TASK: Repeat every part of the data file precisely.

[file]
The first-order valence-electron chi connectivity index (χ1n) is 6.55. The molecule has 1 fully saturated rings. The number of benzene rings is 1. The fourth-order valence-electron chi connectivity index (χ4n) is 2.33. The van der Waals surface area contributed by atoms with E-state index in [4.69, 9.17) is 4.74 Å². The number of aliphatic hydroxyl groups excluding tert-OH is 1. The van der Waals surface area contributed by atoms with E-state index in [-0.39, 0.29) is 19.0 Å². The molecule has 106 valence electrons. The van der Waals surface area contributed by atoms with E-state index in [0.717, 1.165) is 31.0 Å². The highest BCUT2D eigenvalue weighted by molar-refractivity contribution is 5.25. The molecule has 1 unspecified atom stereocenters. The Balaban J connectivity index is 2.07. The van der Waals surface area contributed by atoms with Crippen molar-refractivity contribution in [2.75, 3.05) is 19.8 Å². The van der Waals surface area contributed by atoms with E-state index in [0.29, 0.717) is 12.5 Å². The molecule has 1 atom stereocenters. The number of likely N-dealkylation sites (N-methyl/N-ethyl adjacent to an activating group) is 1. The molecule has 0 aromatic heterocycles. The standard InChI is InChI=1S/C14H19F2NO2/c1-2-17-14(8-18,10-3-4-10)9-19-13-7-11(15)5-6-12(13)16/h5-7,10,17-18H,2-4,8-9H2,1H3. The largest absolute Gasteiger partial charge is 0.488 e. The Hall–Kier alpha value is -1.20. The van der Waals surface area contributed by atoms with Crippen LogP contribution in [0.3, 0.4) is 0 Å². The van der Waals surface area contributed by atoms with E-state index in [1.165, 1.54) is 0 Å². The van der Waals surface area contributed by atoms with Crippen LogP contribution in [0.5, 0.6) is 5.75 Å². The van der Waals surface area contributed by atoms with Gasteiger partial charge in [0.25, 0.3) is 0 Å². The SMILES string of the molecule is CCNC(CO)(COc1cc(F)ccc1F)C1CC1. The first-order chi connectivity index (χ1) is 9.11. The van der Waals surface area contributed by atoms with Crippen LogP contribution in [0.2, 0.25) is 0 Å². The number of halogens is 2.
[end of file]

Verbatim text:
The first-order valence-electron chi connectivity index (χ1n) is 6.55. The molecule has 1 fully saturated rings. The number of benzene rings is 1. The fourth-order valence-electron chi connectivity index (χ4n) is 2.33. The van der Waals surface area contributed by atoms with E-state index in [4.69, 9.17) is 4.74 Å². The number of aliphatic hydroxyl groups excluding tert-OH is 1. The van der Waals surface area contributed by atoms with E-state index in [-0.39, 0.29) is 19.0 Å². The molecule has 106 valence electrons. The van der Waals surface area contributed by atoms with E-state index in [0.717, 1.165) is 31.0 Å². The highest BCUT2D eigenvalue weighted by molar-refractivity contribution is 5.25. The molecule has 1 unspecified atom stereocenters. The Balaban J connectivity index is 2.07. The van der Waals surface area contributed by atoms with Crippen molar-refractivity contribution in [2.75, 3.05) is 19.8 Å². The van der Waals surface area contributed by atoms with E-state index in [0.29, 0.717) is 12.5 Å². The molecule has 1 atom stereocenters. The number of likely N-dealkylation sites (N-methyl/N-ethyl adjacent to an activating group) is 1. The molecule has 0 aromatic heterocycles. The standard InChI is InChI=1S/C14H19F2NO2/c1-2-17-14(8-18,10-3-4-10)9-19-13-7-11(15)5-6-12(13)16/h5-7,10,17-18H,2-4,8-9H2,1H3. The largest absolute Gasteiger partial charge is 0.488 e. The Hall–Kier alpha value is -1.20. The van der Waals surface area contributed by atoms with Crippen LogP contribution in [0.3, 0.4) is 0 Å². The van der Waals surface area contributed by atoms with E-state index in [1.165, 1.54) is 0 Å². The van der Waals surface area contributed by atoms with Crippen LogP contribution in [0.5, 0.6) is 5.75 Å². The van der Waals surface area contributed by atoms with Gasteiger partial charge in [0.25, 0.3) is 0 Å². The SMILES string of the molecule is CCNC(CO)(COc1cc(F)ccc1F)C1CC1. The first-order chi connectivity index (χ1) is 9.11. The van der Waals surface area contributed by atoms with Crippen LogP contribution in [0.2, 0.25) is 0 Å². The number of halogens is 2.